The Extensible Web Manifesto stresses the duality of  ideas that we want developers to write more declarative code, not less and we want browsers to focus on low-level-features.  Those things can seem at odds, unless you understand the intent.  JavaScript is already a superpower.  Very much Web as we know it could not rightly exist without it, no matter how much we’d like to pretend otherwise.  Without JavaScript, there are no polyfills.  Without JavaScript, there are unresolvable accessibility issues.  We might wish it weren’t so, but it is.

What good is spending years debating whether we should have a high level element, followed by years of ragged implementation that we couldn’t patch, followed by years of unhappiness that it still doesn’t give us what we want.

X-Men-Days-Of-Future-Past-Storm-WallpaperImagine then, that we could go back in time – low level features exposed and the ability to mint custom elements.  Imagine, if you can, that this was part of the Web from Day One.  It’s a big ask of the imagination, I realize, but it requires no more suspension of belief than time travel or a genetic mutation that somehow grants its possessor control over the weather, and we find that entertaining, so try to follow along…

Would we have the vocabulary that we have today?  Doubtful. We’d have addressed these issues with experience by now.  This is the ultimate goal of prioritizing the low-level-features — so that we can actually figure out the high level in a sane way.  We want low-level features exposed because we want developers to help us define new vocabulary.    Would we have debates about whether you should count on JavaScript?  I don’t think so.  It can fail to download – but so can your page midway through and that’s no good either.  There are ways we can reduce that likelihood and improve performance too, and we’re working on it.  It can have an error, but in truth, so can a Web browser’s native code.  The trouble is that we have no common, good way to currently find and evaluate high quality custom elements.  However, if this became common practice – if it had been a thing since Day One – we’d have solved that by now, 25 years in.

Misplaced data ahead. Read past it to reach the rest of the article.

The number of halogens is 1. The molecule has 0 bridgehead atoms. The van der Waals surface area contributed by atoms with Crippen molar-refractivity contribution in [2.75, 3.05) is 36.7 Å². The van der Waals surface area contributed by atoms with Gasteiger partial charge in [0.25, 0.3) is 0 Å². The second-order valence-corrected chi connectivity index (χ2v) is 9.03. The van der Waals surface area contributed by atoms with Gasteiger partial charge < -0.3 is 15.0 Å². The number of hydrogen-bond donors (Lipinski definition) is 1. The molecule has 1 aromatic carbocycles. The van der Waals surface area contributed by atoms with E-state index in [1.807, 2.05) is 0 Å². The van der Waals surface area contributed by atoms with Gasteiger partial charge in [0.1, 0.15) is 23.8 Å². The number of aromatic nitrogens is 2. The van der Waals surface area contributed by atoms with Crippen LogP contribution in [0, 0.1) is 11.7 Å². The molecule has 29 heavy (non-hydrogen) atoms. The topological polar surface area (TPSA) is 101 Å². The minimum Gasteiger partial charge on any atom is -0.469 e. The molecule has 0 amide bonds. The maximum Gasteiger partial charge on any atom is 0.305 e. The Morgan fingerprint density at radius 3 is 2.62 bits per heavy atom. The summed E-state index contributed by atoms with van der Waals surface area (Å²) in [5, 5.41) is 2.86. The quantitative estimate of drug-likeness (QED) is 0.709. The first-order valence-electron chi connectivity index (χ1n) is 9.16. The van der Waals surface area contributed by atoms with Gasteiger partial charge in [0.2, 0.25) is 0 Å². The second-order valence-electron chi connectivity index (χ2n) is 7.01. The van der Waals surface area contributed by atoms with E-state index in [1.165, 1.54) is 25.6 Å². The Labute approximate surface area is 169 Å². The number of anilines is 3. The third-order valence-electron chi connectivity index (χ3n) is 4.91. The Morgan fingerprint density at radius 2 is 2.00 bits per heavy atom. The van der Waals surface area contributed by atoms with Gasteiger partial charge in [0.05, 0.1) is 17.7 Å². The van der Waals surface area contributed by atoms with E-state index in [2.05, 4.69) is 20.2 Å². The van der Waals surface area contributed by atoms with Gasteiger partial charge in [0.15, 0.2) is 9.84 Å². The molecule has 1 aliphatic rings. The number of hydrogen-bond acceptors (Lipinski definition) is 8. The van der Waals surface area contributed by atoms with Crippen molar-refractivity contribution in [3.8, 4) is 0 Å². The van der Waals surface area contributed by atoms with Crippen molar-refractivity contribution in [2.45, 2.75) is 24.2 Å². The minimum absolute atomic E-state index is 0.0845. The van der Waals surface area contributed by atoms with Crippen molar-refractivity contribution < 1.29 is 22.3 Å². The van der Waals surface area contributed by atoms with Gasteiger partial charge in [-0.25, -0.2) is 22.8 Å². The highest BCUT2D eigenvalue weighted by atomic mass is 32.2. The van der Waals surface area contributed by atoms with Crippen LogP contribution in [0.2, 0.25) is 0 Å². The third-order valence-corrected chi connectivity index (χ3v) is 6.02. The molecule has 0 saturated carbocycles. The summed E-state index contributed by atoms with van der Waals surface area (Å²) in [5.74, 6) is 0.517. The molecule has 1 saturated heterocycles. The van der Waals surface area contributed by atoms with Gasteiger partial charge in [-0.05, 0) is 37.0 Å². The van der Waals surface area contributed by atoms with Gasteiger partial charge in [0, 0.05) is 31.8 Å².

Given a better vocabulary, things that currently require authors to write complex HTML, CSS and JavaScript can be simplified.  We can say more with less.

That’s good for authors.

That’s good for accessibility.

That’s good for performance.

That’s good for slow connections.

JavaScript is not the enemy, it’s the the killer asset.  I’d also like authors to have to write less of it by harnessing common high level, preferably declarative code.

This is the present I wish that we had.  Unfortunately, changing the past is only an option in fantasy.  What we can do, however, is learn the lessons and make today the new Day 0, and begin a new timeline.  Not disconnected from the past, but with a different path forward.

We have the powers, now let’s learn to use them really well.  What we really need is a Professor Xavier’s Home for Gifted Youngsters where we can go to find the quality X-Web.  This problem is the one I’m most interested in. wicg.io is a step in the right direction. More soon, I hope.

 

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3 thoughts on “X-Web: Days of Future Past

  1. Pingback: Bruce Lawson’s personal site  : Reading List

  2. Pingback: The Future of the Web – WordPress

  3. Brian, Great post! I’m confused by “It’s a nice thing to say ‘It should work in really old browsers even without JavaScript enabled’, but the truth is that doesn’t match where we are in a lot of cases. Saying ‘You don’t have to use a modern browser or have JavaScript enabled… unless you are disabled’ seems like… I don’t know, kind of a dick move”. Can you elaborate?

    I totally agree with the premise that JavaScript can enable a new era of platform evolution. I am a bit concerned that only enabling autonomous Custom Elements and not extending built-in elements will really be mutations that the platform mostly can’t use, and so the vocabulary evolution that is desired won’t be the outcome.

    Cheers,
    Peter